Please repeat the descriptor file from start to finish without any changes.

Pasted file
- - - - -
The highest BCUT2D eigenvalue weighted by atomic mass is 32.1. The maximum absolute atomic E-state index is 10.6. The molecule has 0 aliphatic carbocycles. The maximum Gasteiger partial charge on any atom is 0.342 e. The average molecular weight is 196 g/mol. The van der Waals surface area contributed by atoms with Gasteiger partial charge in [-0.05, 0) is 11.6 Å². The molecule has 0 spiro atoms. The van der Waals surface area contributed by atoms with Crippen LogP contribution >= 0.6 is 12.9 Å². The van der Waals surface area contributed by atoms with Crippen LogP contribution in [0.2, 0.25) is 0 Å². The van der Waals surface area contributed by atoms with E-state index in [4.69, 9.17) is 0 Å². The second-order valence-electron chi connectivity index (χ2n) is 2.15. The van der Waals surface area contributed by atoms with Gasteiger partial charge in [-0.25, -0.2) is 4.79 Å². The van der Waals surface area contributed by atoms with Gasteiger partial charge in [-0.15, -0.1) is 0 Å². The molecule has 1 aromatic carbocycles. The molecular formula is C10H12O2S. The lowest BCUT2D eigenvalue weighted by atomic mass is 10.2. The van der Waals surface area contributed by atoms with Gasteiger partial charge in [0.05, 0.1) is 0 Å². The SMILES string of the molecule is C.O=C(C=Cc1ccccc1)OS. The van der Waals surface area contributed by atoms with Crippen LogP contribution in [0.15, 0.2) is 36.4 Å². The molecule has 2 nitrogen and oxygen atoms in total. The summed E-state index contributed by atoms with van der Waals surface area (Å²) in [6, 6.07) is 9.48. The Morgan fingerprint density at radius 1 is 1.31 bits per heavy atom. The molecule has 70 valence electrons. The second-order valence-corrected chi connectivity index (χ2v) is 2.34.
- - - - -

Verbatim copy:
The highest BCUT2D eigenvalue weighted by atomic mass is 32.1. The maximum absolute atomic E-state index is 10.6. The molecule has 0 aliphatic carbocycles. The maximum Gasteiger partial charge on any atom is 0.342 e. The average molecular weight is 196 g/mol. The van der Waals surface area contributed by atoms with Gasteiger partial charge in [-0.05, 0) is 11.6 Å². The molecule has 0 spiro atoms. The van der Waals surface area contributed by atoms with Crippen LogP contribution >= 0.6 is 12.9 Å². The van der Waals surface area contributed by atoms with Crippen LogP contribution in [0.2, 0.25) is 0 Å². The van der Waals surface area contributed by atoms with E-state index in [4.69, 9.17) is 0 Å². The second-order valence-electron chi connectivity index (χ2n) is 2.15. The van der Waals surface area contributed by atoms with Gasteiger partial charge in [-0.25, -0.2) is 4.79 Å². The van der Waals surface area contributed by atoms with Gasteiger partial charge in [-0.15, -0.1) is 0 Å². The molecule has 1 aromatic carbocycles. The molecular formula is C10H12O2S. The lowest BCUT2D eigenvalue weighted by atomic mass is 10.2. The van der Waals surface area contributed by atoms with Gasteiger partial charge in [0.05, 0.1) is 0 Å². The SMILES string of the molecule is C.O=C(C=Cc1ccccc1)OS. The van der Waals surface area contributed by atoms with Crippen LogP contribution in [0.15, 0.2) is 36.4 Å². The molecule has 2 nitrogen and oxygen atoms in total. The summed E-state index contributed by atoms with van der Waals surface area (Å²) in [6, 6.07) is 9.48. The Morgan fingerprint density at radius 1 is 1.31 bits per heavy atom. The molecule has 70 valence electrons. The second-order valence-corrected chi connectivity index (χ2v) is 2.34.